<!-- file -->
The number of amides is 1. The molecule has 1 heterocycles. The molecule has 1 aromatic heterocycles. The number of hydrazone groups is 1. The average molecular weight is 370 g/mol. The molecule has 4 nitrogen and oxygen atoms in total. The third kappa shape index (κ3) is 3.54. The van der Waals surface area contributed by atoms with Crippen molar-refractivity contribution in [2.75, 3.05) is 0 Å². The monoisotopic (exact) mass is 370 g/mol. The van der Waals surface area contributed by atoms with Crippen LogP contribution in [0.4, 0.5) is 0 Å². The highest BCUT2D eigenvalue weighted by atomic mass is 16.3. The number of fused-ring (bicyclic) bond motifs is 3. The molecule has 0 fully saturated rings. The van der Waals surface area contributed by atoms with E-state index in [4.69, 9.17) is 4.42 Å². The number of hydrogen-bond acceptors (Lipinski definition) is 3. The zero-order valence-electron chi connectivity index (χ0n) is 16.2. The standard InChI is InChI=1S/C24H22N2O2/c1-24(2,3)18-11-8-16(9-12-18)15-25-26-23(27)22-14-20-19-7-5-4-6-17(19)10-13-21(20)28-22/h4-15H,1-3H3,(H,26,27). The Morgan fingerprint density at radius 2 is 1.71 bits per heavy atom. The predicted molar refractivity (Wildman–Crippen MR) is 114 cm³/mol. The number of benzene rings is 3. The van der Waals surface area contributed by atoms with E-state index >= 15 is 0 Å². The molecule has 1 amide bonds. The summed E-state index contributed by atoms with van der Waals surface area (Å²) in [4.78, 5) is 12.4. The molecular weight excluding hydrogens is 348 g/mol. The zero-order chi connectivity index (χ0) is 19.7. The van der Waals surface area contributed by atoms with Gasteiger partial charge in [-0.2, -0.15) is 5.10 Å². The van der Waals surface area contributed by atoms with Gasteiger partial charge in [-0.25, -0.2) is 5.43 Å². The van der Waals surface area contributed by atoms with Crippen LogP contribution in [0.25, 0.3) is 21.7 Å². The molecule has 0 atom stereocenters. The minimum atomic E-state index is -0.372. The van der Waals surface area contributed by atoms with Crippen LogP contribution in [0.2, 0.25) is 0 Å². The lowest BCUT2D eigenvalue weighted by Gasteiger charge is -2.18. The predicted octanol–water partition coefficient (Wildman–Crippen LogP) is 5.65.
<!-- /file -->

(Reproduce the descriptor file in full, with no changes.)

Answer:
The number of amides is 1. The molecule has 1 heterocycles. The molecule has 1 aromatic heterocycles. The number of hydrazone groups is 1. The average molecular weight is 370 g/mol. The molecule has 4 nitrogen and oxygen atoms in total. The third kappa shape index (κ3) is 3.54. The van der Waals surface area contributed by atoms with Crippen molar-refractivity contribution in [2.75, 3.05) is 0 Å². The monoisotopic (exact) mass is 370 g/mol. The van der Waals surface area contributed by atoms with Crippen LogP contribution in [0.4, 0.5) is 0 Å². The highest BCUT2D eigenvalue weighted by atomic mass is 16.3. The number of fused-ring (bicyclic) bond motifs is 3. The molecule has 0 fully saturated rings. The van der Waals surface area contributed by atoms with E-state index in [4.69, 9.17) is 4.42 Å². The number of hydrogen-bond acceptors (Lipinski definition) is 3. The zero-order valence-electron chi connectivity index (χ0n) is 16.2. The standard InChI is InChI=1S/C24H22N2O2/c1-24(2,3)18-11-8-16(9-12-18)15-25-26-23(27)22-14-20-19-7-5-4-6-17(19)10-13-21(20)28-22/h4-15H,1-3H3,(H,26,27). The Morgan fingerprint density at radius 2 is 1.71 bits per heavy atom. The predicted molar refractivity (Wildman–Crippen MR) is 114 cm³/mol. The number of benzene rings is 3. The van der Waals surface area contributed by atoms with E-state index >= 15 is 0 Å². The molecule has 1 amide bonds. The summed E-state index contributed by atoms with van der Waals surface area (Å²) in [4.78, 5) is 12.4. The molecular weight excluding hydrogens is 348 g/mol. The zero-order chi connectivity index (χ0) is 19.7. The van der Waals surface area contributed by atoms with Gasteiger partial charge in [-0.2, -0.15) is 5.10 Å². The van der Waals surface area contributed by atoms with Gasteiger partial charge in [-0.25, -0.2) is 5.43 Å². The van der Waals surface area contributed by atoms with Crippen LogP contribution in [0.25, 0.3) is 21.7 Å². The molecule has 0 atom stereocenters. The minimum atomic E-state index is -0.372. The van der Waals surface area contributed by atoms with Crippen LogP contribution in [0.2, 0.25) is 0 Å². The lowest BCUT2D eigenvalue weighted by Gasteiger charge is -2.18. The predicted octanol–water partition coefficient (Wildman–Crippen LogP) is 5.65.